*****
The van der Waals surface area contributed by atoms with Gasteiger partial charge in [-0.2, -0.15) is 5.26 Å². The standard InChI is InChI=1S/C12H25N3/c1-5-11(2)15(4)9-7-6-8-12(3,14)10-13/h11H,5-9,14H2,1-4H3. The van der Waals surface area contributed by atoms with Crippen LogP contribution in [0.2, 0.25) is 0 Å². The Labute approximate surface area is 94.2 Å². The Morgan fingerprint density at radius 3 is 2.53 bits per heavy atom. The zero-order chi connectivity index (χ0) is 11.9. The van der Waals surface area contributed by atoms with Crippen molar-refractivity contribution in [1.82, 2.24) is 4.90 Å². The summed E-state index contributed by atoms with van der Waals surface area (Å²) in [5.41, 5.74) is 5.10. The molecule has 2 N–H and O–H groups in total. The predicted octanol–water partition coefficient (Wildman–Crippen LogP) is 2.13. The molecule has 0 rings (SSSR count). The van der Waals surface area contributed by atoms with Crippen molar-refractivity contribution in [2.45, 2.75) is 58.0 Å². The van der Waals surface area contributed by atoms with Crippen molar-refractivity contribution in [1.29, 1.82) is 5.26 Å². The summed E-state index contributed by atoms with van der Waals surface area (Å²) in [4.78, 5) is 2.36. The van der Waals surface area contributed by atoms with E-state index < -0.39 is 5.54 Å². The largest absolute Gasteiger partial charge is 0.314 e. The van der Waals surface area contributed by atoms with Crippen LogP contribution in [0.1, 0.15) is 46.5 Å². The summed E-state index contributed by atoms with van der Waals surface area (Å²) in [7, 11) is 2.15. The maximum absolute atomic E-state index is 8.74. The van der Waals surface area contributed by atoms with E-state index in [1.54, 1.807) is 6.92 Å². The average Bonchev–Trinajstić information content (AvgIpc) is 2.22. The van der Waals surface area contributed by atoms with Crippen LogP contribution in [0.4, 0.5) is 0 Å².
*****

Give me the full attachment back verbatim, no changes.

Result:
The van der Waals surface area contributed by atoms with Gasteiger partial charge in [-0.2, -0.15) is 5.26 Å². The standard InChI is InChI=1S/C12H25N3/c1-5-11(2)15(4)9-7-6-8-12(3,14)10-13/h11H,5-9,14H2,1-4H3. The van der Waals surface area contributed by atoms with Crippen LogP contribution in [0.2, 0.25) is 0 Å². The Labute approximate surface area is 94.2 Å². The Morgan fingerprint density at radius 3 is 2.53 bits per heavy atom. The zero-order chi connectivity index (χ0) is 11.9. The van der Waals surface area contributed by atoms with Crippen molar-refractivity contribution in [1.82, 2.24) is 4.90 Å². The summed E-state index contributed by atoms with van der Waals surface area (Å²) in [5.41, 5.74) is 5.10. The molecule has 2 N–H and O–H groups in total. The predicted octanol–water partition coefficient (Wildman–Crippen LogP) is 2.13. The molecule has 0 rings (SSSR count). The van der Waals surface area contributed by atoms with Crippen molar-refractivity contribution in [2.45, 2.75) is 58.0 Å². The van der Waals surface area contributed by atoms with Crippen molar-refractivity contribution in [1.29, 1.82) is 5.26 Å². The summed E-state index contributed by atoms with van der Waals surface area (Å²) in [4.78, 5) is 2.36. The van der Waals surface area contributed by atoms with E-state index < -0.39 is 5.54 Å². The largest absolute Gasteiger partial charge is 0.314 e. The van der Waals surface area contributed by atoms with Crippen LogP contribution in [0.1, 0.15) is 46.5 Å². The summed E-state index contributed by atoms with van der Waals surface area (Å²) in [7, 11) is 2.15. The maximum absolute atomic E-state index is 8.74. The van der Waals surface area contributed by atoms with E-state index in [1.54, 1.807) is 6.92 Å². The average Bonchev–Trinajstić information content (AvgIpc) is 2.22. The van der Waals surface area contributed by atoms with Crippen LogP contribution in [0.4, 0.5) is 0 Å².